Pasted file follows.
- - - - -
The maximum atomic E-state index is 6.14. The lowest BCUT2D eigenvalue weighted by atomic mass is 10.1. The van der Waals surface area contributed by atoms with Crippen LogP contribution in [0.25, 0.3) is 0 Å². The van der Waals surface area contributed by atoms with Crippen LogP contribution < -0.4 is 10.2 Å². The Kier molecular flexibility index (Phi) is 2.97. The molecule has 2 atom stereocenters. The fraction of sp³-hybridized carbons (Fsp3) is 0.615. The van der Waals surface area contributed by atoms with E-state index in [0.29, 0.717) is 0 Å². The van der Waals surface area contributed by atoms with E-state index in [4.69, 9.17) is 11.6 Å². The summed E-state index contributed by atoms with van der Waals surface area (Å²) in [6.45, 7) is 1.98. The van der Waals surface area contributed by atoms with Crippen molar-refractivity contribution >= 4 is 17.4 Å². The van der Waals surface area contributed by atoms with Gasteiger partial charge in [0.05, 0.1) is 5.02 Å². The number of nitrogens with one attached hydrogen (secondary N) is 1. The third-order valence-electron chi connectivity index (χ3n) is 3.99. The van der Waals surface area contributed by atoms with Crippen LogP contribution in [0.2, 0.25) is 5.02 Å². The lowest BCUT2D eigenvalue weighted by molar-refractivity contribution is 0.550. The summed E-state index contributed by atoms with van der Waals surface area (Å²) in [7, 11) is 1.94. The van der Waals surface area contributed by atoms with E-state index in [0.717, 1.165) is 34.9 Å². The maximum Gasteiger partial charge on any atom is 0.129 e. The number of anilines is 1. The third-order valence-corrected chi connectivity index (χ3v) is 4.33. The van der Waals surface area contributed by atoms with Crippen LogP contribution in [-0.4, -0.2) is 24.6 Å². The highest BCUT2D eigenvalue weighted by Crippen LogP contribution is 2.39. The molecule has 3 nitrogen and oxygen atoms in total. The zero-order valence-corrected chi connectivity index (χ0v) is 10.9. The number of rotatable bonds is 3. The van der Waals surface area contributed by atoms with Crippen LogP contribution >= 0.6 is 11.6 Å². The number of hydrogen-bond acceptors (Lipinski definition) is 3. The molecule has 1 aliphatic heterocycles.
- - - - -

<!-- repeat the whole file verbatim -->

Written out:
The maximum atomic E-state index is 6.14. The lowest BCUT2D eigenvalue weighted by atomic mass is 10.1. The van der Waals surface area contributed by atoms with Crippen LogP contribution in [0.25, 0.3) is 0 Å². The van der Waals surface area contributed by atoms with Crippen LogP contribution < -0.4 is 10.2 Å². The Kier molecular flexibility index (Phi) is 2.97. The molecule has 2 atom stereocenters. The fraction of sp³-hybridized carbons (Fsp3) is 0.615. The van der Waals surface area contributed by atoms with E-state index in [0.29, 0.717) is 0 Å². The van der Waals surface area contributed by atoms with E-state index in [4.69, 9.17) is 11.6 Å². The summed E-state index contributed by atoms with van der Waals surface area (Å²) in [6.45, 7) is 1.98. The van der Waals surface area contributed by atoms with Crippen molar-refractivity contribution >= 4 is 17.4 Å². The van der Waals surface area contributed by atoms with Gasteiger partial charge in [0.05, 0.1) is 5.02 Å². The number of nitrogens with one attached hydrogen (secondary N) is 1. The third-order valence-electron chi connectivity index (χ3n) is 3.99. The van der Waals surface area contributed by atoms with Crippen LogP contribution in [0.2, 0.25) is 5.02 Å². The lowest BCUT2D eigenvalue weighted by molar-refractivity contribution is 0.550. The summed E-state index contributed by atoms with van der Waals surface area (Å²) in [7, 11) is 1.94. The van der Waals surface area contributed by atoms with E-state index in [0.717, 1.165) is 34.9 Å². The maximum Gasteiger partial charge on any atom is 0.129 e. The number of anilines is 1. The third-order valence-corrected chi connectivity index (χ3v) is 4.33. The van der Waals surface area contributed by atoms with Crippen LogP contribution in [-0.4, -0.2) is 24.6 Å². The highest BCUT2D eigenvalue weighted by Crippen LogP contribution is 2.39. The molecule has 3 nitrogen and oxygen atoms in total. The zero-order valence-corrected chi connectivity index (χ0v) is 10.9. The number of rotatable bonds is 3. The van der Waals surface area contributed by atoms with Crippen LogP contribution >= 0.6 is 11.6 Å². The number of hydrogen-bond acceptors (Lipinski definition) is 3. The molecule has 1 aliphatic heterocycles.